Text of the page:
AN inspirational dad who threw himself into fundraising after losing his wife and eldest daughter in a car accident has been nominated to carry the Olympic flame.
Ian Richardson, 38, who is a Hartlepool businessman and Billingham resident, is in the running to become one of 8,000 torch bearers.
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Each will carry the torch on a leg of its 70-day journey which starts on Saturday, May 12, next year. Its path will take it from Land’s End before it eventually reaches the Olympic stadium in London.
Today, he said: “To carry the Olympic flame would be a massive honour because it is steeped in history. It is humbling and it would be something monumental.
“As soon as I knew I had been nominated, my thoughts immediately turned to how I could use this to raise awareness for charity.”
Most of the 8,000 places will be made available to the public through the London Organising Committee of the Olympic Games and its three presenting partners which are Coca-Cola, Lloyds TSB and Samsung.
Ian, who also won an Award For Inspiration in the Mail’s first Pride of Hartlepool Awards in March, has been nominated to carry the Olympic Flame with Lloyds TSB by his friend Julie Liddell, from Hartlepool. She told how Ian had been “a true inspiration showing courage in tragedy,” after his wife Joanne, 40, and eldest daughter Mya, aged six, died in an accident in August last year.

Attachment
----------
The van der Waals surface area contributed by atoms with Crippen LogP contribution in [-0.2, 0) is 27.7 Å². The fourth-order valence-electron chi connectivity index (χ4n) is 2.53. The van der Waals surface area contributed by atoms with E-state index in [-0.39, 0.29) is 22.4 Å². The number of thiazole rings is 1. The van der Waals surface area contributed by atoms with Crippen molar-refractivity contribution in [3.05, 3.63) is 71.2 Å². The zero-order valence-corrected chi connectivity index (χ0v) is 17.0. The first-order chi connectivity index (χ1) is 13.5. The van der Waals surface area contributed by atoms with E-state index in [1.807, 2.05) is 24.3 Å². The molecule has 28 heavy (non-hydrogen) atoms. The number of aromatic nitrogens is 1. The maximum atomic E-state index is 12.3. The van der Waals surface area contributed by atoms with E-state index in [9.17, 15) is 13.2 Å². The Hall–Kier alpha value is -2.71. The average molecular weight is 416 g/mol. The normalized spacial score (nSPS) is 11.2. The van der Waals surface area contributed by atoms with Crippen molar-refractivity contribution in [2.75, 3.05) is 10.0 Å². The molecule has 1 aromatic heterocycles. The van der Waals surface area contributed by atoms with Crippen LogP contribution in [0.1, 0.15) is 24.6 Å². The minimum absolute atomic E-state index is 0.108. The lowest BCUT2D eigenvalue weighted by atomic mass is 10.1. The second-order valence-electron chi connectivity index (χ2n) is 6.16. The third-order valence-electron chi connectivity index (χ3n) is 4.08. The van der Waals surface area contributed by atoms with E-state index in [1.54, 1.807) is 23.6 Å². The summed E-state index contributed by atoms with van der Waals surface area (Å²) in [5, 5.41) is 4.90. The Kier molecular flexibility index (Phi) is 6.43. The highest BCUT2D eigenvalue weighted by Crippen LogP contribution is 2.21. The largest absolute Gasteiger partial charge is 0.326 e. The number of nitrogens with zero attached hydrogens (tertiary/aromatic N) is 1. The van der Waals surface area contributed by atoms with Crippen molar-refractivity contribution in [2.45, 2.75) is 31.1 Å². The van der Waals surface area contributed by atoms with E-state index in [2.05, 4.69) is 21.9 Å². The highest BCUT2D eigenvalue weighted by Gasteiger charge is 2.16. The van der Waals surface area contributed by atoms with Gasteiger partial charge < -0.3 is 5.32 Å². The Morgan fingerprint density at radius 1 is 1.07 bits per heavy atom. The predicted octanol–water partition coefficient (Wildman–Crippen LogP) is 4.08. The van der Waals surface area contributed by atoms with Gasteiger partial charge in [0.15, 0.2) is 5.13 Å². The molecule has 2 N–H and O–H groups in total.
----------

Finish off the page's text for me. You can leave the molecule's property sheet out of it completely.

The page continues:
On August 8, 2010, Ian and his family were travelling home from a wedding in Scotland when his car was hit on the A1 in Newcastle by another vehicle travelling the wrong way on the road.
He and his youngest daughter Ava, now aged one, survived the accident.
Since the tragedy, Ian has raised thousands of pounds through challenges which have included abseiling down the side of the Freeman hospital, and climbing four of the UK’s highest mountains.
He has also set up the Jo and Mya Memorial Fund to help children who have lost loved ones.
Now, Julie is hoping Mail readers will support Ian who she described as “an amazing father to Ava – a true inspiration showing courage in tragedy.”
The flame will arrive in Britain on May 18, 2012 and arrive in London the weekend before the start of the Games on July 27.
In between, it will visit more than 70 communities and come within a one-hour journey time of 95 per cent of the population.